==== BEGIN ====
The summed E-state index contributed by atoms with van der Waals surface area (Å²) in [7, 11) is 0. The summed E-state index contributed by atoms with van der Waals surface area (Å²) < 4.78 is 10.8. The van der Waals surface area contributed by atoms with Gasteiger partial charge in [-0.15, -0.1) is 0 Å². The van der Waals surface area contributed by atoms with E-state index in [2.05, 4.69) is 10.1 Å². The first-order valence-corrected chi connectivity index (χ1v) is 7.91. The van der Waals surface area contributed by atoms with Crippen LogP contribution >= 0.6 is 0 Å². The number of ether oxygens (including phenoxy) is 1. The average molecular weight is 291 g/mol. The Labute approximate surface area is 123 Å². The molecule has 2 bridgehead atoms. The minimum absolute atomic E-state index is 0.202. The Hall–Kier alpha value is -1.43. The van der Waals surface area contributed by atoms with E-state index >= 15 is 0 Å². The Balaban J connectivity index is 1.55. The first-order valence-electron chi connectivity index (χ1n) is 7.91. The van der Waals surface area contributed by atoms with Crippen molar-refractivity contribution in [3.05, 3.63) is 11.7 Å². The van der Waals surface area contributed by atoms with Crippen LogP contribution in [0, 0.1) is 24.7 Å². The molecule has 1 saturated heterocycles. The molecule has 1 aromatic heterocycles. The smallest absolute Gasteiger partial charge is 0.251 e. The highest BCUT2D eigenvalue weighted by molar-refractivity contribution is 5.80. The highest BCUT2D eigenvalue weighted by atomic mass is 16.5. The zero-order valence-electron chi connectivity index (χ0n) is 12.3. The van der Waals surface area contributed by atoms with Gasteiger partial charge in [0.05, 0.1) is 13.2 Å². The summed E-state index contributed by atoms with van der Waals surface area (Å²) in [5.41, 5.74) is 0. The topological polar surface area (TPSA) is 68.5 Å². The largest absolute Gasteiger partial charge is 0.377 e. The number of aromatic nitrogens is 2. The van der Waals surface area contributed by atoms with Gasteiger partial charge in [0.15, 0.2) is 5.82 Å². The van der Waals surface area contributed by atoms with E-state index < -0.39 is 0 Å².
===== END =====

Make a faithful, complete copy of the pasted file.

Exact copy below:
The summed E-state index contributed by atoms with van der Waals surface area (Å²) in [7, 11) is 0. The summed E-state index contributed by atoms with van der Waals surface area (Å²) < 4.78 is 10.8. The van der Waals surface area contributed by atoms with Gasteiger partial charge in [-0.15, -0.1) is 0 Å². The van der Waals surface area contributed by atoms with E-state index in [2.05, 4.69) is 10.1 Å². The first-order valence-corrected chi connectivity index (χ1v) is 7.91. The van der Waals surface area contributed by atoms with Crippen LogP contribution >= 0.6 is 0 Å². The number of ether oxygens (including phenoxy) is 1. The average molecular weight is 291 g/mol. The Labute approximate surface area is 123 Å². The molecule has 2 bridgehead atoms. The minimum absolute atomic E-state index is 0.202. The Hall–Kier alpha value is -1.43. The van der Waals surface area contributed by atoms with E-state index >= 15 is 0 Å². The Balaban J connectivity index is 1.55. The first-order valence-electron chi connectivity index (χ1n) is 7.91. The van der Waals surface area contributed by atoms with Crippen molar-refractivity contribution in [3.05, 3.63) is 11.7 Å². The van der Waals surface area contributed by atoms with Crippen LogP contribution in [0, 0.1) is 24.7 Å². The molecule has 1 saturated heterocycles. The molecule has 1 aromatic heterocycles. The smallest absolute Gasteiger partial charge is 0.251 e. The highest BCUT2D eigenvalue weighted by molar-refractivity contribution is 5.80. The highest BCUT2D eigenvalue weighted by atomic mass is 16.5. The zero-order valence-electron chi connectivity index (χ0n) is 12.3. The van der Waals surface area contributed by atoms with Gasteiger partial charge in [0.05, 0.1) is 13.2 Å². The summed E-state index contributed by atoms with van der Waals surface area (Å²) in [5.41, 5.74) is 0. The topological polar surface area (TPSA) is 68.5 Å². The largest absolute Gasteiger partial charge is 0.377 e. The number of aromatic nitrogens is 2. The van der Waals surface area contributed by atoms with Gasteiger partial charge in [0.15, 0.2) is 5.82 Å². The van der Waals surface area contributed by atoms with E-state index < -0.39 is 0 Å².